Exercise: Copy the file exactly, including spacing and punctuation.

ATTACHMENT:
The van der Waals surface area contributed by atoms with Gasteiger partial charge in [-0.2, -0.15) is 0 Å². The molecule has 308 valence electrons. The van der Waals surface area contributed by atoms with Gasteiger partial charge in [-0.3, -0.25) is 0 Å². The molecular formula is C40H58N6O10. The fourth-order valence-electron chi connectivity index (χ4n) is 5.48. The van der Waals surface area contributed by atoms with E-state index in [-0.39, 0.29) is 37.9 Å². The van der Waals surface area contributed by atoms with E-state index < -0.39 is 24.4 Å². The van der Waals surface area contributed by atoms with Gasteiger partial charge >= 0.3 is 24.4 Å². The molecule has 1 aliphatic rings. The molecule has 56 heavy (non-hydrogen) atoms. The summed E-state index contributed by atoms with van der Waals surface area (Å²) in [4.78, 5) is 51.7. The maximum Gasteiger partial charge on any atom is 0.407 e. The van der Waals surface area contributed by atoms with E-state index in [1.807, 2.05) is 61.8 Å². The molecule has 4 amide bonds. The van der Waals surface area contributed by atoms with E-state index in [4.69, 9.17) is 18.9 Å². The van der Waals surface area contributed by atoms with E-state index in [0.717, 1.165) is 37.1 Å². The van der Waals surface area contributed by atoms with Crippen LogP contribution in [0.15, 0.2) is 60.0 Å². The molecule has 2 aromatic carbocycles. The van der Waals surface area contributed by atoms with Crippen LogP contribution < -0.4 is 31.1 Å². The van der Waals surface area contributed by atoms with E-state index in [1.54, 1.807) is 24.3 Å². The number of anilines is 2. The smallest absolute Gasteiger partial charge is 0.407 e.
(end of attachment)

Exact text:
The van der Waals surface area contributed by atoms with Gasteiger partial charge in [-0.2, -0.15) is 0 Å². The molecule has 308 valence electrons. The van der Waals surface area contributed by atoms with Gasteiger partial charge in [-0.3, -0.25) is 0 Å². The molecular formula is C40H58N6O10. The fourth-order valence-electron chi connectivity index (χ4n) is 5.48. The van der Waals surface area contributed by atoms with E-state index in [-0.39, 0.29) is 37.9 Å². The van der Waals surface area contributed by atoms with E-state index < -0.39 is 24.4 Å². The van der Waals surface area contributed by atoms with Gasteiger partial charge >= 0.3 is 24.4 Å². The molecule has 1 aliphatic rings. The molecule has 56 heavy (non-hydrogen) atoms. The summed E-state index contributed by atoms with van der Waals surface area (Å²) in [4.78, 5) is 51.7. The maximum Gasteiger partial charge on any atom is 0.407 e. The van der Waals surface area contributed by atoms with E-state index in [1.807, 2.05) is 61.8 Å². The molecule has 4 amide bonds. The van der Waals surface area contributed by atoms with E-state index in [4.69, 9.17) is 18.9 Å². The van der Waals surface area contributed by atoms with E-state index in [0.717, 1.165) is 37.1 Å². The van der Waals surface area contributed by atoms with Crippen LogP contribution in [0.15, 0.2) is 60.0 Å². The molecule has 2 aromatic carbocycles. The van der Waals surface area contributed by atoms with Crippen LogP contribution < -0.4 is 31.1 Å². The van der Waals surface area contributed by atoms with E-state index in [1.54, 1.807) is 24.3 Å². The number of anilines is 2. The smallest absolute Gasteiger partial charge is 0.407 e.